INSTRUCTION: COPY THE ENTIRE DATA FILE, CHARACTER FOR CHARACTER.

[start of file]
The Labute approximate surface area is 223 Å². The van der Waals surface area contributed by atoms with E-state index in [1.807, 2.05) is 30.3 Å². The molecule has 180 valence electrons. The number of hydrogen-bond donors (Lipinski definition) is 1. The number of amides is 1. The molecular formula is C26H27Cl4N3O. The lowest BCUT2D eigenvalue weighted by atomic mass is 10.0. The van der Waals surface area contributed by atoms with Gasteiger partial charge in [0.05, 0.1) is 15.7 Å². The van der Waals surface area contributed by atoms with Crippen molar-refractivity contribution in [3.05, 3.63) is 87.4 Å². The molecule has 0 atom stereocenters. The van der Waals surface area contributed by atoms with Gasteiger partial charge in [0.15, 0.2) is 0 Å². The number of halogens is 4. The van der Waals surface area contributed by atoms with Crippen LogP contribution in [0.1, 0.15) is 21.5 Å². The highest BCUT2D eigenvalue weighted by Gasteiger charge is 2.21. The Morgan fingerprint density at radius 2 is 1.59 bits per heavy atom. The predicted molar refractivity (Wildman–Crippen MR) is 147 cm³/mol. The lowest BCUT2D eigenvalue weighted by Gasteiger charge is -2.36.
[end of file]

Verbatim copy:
The Labute approximate surface area is 223 Å². The van der Waals surface area contributed by atoms with E-state index in [1.807, 2.05) is 30.3 Å². The molecule has 180 valence electrons. The number of hydrogen-bond donors (Lipinski definition) is 1. The number of amides is 1. The molecular formula is C26H27Cl4N3O. The lowest BCUT2D eigenvalue weighted by atomic mass is 10.0. The van der Waals surface area contributed by atoms with Gasteiger partial charge in [0.05, 0.1) is 15.7 Å². The van der Waals surface area contributed by atoms with Crippen molar-refractivity contribution in [3.05, 3.63) is 87.4 Å². The molecule has 0 atom stereocenters. The van der Waals surface area contributed by atoms with Gasteiger partial charge in [0.15, 0.2) is 0 Å². The number of halogens is 4. The van der Waals surface area contributed by atoms with Crippen LogP contribution in [0.1, 0.15) is 21.5 Å². The highest BCUT2D eigenvalue weighted by Gasteiger charge is 2.21. The Morgan fingerprint density at radius 2 is 1.59 bits per heavy atom. The predicted molar refractivity (Wildman–Crippen MR) is 147 cm³/mol. The lowest BCUT2D eigenvalue weighted by Gasteiger charge is -2.36.